All of this descends from this invalid logic of assigning pricing bands to papers rather than trying to understand all of the various ways an item can be attractive, desirable and valuable in the marketplace.

Bear in mind that swords have been around for more than a thousand years and fittings have been ordered, made, paid for, handed down, sold, and used again for centuries before NBTHK papers ever existed. They all had value before these papers, and they will have value still should the NBTHK ever be superseded by some other organization. 

Papers are simply one component in a desirability function which in the end will predict prices much more accurately.

I’ll mention here that if you are a careful reader you will note that this ladder has a hole in it between $50k and $100k. This is another flaw in this theory, this dead zone has no level of paper that can be appropriately fit to it. A buyer in the west adopting Ladder Fallacy is going to tell you an average sword at Juyo over $50k is pretty expensive toward being too expensive for Juyo. Below $100k that same person is going to tell you that this sword is cheap for Tokubetsu Juyo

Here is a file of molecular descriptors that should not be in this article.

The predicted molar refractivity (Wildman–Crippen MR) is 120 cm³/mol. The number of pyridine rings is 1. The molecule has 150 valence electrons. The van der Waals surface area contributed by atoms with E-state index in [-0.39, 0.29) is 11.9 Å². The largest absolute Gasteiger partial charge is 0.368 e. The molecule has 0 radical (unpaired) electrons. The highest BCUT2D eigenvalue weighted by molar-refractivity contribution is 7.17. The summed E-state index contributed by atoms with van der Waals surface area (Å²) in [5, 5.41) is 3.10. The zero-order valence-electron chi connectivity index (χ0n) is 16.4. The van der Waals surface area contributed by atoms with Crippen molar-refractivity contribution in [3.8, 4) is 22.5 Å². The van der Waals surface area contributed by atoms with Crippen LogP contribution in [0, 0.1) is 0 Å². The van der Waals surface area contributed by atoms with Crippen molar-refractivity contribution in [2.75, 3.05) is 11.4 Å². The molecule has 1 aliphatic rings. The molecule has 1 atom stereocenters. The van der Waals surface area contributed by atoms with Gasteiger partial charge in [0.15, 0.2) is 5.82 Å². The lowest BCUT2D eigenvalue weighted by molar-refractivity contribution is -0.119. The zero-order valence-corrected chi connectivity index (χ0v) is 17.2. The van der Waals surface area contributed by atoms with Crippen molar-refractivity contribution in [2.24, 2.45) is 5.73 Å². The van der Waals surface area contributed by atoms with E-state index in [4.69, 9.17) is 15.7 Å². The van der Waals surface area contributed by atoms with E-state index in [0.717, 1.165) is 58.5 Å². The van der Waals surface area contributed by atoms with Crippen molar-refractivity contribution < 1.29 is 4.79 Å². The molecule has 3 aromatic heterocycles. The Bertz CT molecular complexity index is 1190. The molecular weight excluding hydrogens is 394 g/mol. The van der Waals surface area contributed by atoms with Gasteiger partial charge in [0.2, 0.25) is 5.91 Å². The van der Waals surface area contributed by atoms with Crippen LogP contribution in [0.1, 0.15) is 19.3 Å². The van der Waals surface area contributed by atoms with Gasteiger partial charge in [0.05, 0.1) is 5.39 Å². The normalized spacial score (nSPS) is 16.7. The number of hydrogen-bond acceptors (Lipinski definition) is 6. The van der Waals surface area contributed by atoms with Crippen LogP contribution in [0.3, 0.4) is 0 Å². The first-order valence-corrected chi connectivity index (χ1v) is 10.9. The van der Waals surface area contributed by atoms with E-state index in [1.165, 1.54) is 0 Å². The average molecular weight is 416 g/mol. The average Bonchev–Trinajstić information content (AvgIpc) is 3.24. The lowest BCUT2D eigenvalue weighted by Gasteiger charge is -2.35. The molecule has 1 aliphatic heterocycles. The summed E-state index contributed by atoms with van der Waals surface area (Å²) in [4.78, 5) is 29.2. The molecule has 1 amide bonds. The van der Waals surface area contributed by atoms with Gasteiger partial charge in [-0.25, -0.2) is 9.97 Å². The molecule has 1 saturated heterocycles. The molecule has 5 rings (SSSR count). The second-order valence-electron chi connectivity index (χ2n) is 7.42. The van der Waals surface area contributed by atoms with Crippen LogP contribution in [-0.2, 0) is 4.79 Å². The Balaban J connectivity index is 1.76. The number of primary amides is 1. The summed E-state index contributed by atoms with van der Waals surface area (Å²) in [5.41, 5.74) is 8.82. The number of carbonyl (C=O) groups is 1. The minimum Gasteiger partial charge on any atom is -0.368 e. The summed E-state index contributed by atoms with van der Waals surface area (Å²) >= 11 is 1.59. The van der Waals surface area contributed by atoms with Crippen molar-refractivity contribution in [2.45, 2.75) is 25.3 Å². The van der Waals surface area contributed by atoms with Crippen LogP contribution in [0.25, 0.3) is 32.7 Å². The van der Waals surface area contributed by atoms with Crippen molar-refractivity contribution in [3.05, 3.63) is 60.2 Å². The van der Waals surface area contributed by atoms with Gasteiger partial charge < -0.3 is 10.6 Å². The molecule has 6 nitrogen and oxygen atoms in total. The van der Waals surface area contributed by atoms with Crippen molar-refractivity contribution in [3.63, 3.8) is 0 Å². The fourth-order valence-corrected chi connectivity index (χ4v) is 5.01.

These concepts are patently wrong.

If this sword is a spectacular sword, by a top maker, it will be priced for what it is. I could take for instance an unpapered sword with a Hasebe attribution that sold at Christie’s. It fetched 50,000 GBP which at the time I think was around $92,000 USD.


This sword had no papers whatsoever, just a gold attribution to Hasebe school. Christies does not stick out it’s neck, they just say it’s Soshu tradition with a gold inlay (that means they are not committing to guarantee anything other than that some Soshu tradition smith of some unknown time period made it and the gold inlay is just there).

It’s a great sword no doubt to my eye, but some risk to the buyer since it’s not authenticated by anyone. That gold attribution could be one of the top Honami judges or it could be added by someone in the 1940s to sell it to a sucker. We don’t know at this point.

But someone had faith in it, to the tune of $92,000 USD. Someone with good taste, and a good eye, and a good evaluation believed this work to be top class work of this school, possibly even Hasebe Kunishige the founder of the school. 

Now, let’s start applying Ladder Fallacy with all its problems. Because there are no papers we can actually accept this price is OK because we don’t have anything to plug it into. 

The buyer of this sword now submits it to Hozon and it is a success. It is confirmed as Hasebe school and is now ranked NBTHK Hozon.